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Mental Health

Social Media Hurt My Mental Health – How to Not Let It Takeover Your Life

TW: This article talks about anxiety and mental health. 

I've had social media since I was in fifth grade. Now you may be thinking, “Wow, that's early.” And yeah, It definitely is. Now, I wasn’t obsessed with it when I was in fifth grade, but my obsession with social media progressed. In middle school, I used it throughout all of my years. I was finding new influencers and trying to put my “best life” out on the internet. I kept using Instagram specifically until I was in ninth grade. My mom talked to me about how much she saw how my obsession with Instagram had affected my mental health. I decided to quit Instagram and I decided it wasn’t for me.

After I deleted Instagram, I realized just how much it truly affected me. I was worried about random strangers finding out stuff about me online, how many followers I had, and if I looked cute in my posts or not. I look back now and realize how unhealthy it was for me to have those feelings. I do wish that I had waited to use social media, but oh well, life happens. I went from ninth grade to my senior year without using Instagram and it was honestly amazing. I didn’t feel like I was missing out on anything and I didn’t have to worry about how I looked in my posts or how many likes I got. 

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During my senior year, I decided to give Instagram another try. I felt myself slowly creeping back into my old ways of social media obsession, but honestly, I wasn’t too concerned as it wasn’t affecting my mental health. Fast-forward to 2020 when we are in the middle of the Covid-19 pandemic and the Black Lives Matter protests. I saw so many people posting on Instagram about different ways to help and what to do and what not to do (which is amazing!). I contributed by trying to educate myself and others about this topic. Unfortunately, this all became information overload for me and I became increasingly anxious whenever I saw these Instagram stories about BLM or the Coronavirus. 

I want to make it abundantly clear that I support the Black Lives Matter movement fully and believe that Coronavirus must be taken seriously, but all at once, I felt so worried. I had thoughts like, “Am I a good person?”, “These topics are so important to me, why do I feel so anxious reading about them?”, or the worst one, “You’re a terrible person for not reading everyone’s stories.” I realized that I was obsessively checking my phone because if I didn’t read everyone’s posts that they were sharing, I was part of the problem. And that is just not true. I came to the understanding that I was obsessed with social media again. I then fell into a very deep state of constant anxiety and just felt extremely sad all the time because it felt like the world was just burning down all around me.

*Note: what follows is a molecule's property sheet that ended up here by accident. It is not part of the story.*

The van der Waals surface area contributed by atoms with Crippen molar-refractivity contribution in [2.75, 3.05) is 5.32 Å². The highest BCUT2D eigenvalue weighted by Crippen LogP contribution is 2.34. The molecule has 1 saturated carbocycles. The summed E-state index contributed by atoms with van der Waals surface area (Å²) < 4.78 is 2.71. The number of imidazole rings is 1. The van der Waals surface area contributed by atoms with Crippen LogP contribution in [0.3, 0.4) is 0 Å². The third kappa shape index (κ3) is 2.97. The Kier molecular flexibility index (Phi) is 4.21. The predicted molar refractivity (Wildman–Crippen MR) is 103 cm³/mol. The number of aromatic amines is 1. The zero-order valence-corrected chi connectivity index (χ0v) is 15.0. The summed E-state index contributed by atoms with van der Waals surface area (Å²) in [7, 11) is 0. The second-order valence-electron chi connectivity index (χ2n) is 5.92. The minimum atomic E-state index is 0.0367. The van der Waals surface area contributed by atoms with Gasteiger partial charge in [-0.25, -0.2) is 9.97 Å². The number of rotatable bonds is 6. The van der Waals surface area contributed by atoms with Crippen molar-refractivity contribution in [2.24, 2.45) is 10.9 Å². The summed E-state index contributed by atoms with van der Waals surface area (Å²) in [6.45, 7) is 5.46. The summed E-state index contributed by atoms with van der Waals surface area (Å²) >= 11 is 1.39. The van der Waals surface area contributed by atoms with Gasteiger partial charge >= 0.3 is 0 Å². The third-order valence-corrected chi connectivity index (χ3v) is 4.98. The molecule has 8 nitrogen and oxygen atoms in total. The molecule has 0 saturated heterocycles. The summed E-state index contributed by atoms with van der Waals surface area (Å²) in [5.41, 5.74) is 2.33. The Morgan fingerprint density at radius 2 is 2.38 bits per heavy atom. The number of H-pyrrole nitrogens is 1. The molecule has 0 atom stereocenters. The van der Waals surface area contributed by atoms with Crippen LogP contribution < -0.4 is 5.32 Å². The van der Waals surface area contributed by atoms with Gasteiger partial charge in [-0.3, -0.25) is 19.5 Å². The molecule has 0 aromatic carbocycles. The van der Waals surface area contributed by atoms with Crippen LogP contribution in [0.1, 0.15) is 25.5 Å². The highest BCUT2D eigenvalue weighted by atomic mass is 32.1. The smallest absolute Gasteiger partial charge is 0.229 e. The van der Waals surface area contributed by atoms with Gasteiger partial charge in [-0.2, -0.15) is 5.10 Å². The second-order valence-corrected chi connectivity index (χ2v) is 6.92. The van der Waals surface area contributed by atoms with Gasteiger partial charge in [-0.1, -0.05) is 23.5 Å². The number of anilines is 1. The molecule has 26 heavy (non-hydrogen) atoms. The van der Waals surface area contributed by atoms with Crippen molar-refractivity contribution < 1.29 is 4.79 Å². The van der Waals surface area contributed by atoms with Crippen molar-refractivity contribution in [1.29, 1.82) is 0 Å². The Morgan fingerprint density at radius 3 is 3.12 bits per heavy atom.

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I do have to recognize my privilege. I am a white cisgender woman who does not have to worry about the color of my skin, my sexuality, or my gender making my life difficult. I understand that there are so many communities that struggle each day because of discrimination and I am in no way trying to compare my mental health to the struggles of the BIPOC and LGBTQ+ communities. 

I am still trying to find a healthy balance of using social media and also keeping my mental health at a good level. I find myself randomly checking Instagram for no reason and just endlessly scrolling, but I try to catch myself. One thing that has helped me a lot is turning off notifications for apps like Snapchat, Instagram, and Facebook. It helps me forget about it more. 

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I have realized that a lot of the struggle is staying mindful about it and that just because you read things on the internet doesn’t mean that it is always true and helpful for you. 

I hope my experience with my social media helps you identify unhealthy habits when it comes to endlessly scrolling and taking in every single thing that somebody posts. Remember, focus on yourself and how to make yourself better for the betterment of everyone in your life, but most importantly yourself. 


Ivie Maher

CU Boulder '23

Ivie is a junior studying political science. She loves dogs, bunnies, and ice cream. She loves the outdoors and feels right at home here in the mountains. You can catch her cooking green bean casserole (her favorite), finding new music, or writing her newest article.
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